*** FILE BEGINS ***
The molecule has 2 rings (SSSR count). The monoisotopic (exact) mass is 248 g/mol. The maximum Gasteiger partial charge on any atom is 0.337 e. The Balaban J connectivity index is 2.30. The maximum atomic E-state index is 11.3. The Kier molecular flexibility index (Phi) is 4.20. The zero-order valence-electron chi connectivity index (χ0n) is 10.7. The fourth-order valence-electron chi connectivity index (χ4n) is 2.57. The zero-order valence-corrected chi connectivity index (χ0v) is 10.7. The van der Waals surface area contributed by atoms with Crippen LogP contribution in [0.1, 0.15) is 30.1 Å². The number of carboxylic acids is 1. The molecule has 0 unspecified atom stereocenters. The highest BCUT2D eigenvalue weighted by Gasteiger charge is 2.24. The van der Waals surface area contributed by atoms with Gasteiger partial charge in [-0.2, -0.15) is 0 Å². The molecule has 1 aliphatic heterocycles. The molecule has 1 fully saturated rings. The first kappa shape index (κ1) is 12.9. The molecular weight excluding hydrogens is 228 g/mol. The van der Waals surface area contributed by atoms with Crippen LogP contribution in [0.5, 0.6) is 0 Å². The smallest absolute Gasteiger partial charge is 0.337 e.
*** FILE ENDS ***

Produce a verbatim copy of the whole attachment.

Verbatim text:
The molecule has 2 rings (SSSR count). The monoisotopic (exact) mass is 248 g/mol. The maximum Gasteiger partial charge on any atom is 0.337 e. The Balaban J connectivity index is 2.30. The maximum atomic E-state index is 11.3. The Kier molecular flexibility index (Phi) is 4.20. The zero-order valence-electron chi connectivity index (χ0n) is 10.7. The fourth-order valence-electron chi connectivity index (χ4n) is 2.57. The zero-order valence-corrected chi connectivity index (χ0v) is 10.7. The van der Waals surface area contributed by atoms with Crippen LogP contribution in [0.1, 0.15) is 30.1 Å². The number of carboxylic acids is 1. The molecule has 0 unspecified atom stereocenters. The highest BCUT2D eigenvalue weighted by Gasteiger charge is 2.24. The van der Waals surface area contributed by atoms with Gasteiger partial charge in [-0.2, -0.15) is 0 Å². The molecule has 1 aliphatic heterocycles. The molecule has 1 fully saturated rings. The first kappa shape index (κ1) is 12.9. The molecular weight excluding hydrogens is 228 g/mol. The van der Waals surface area contributed by atoms with Crippen LogP contribution in [0.5, 0.6) is 0 Å². The smallest absolute Gasteiger partial charge is 0.337 e.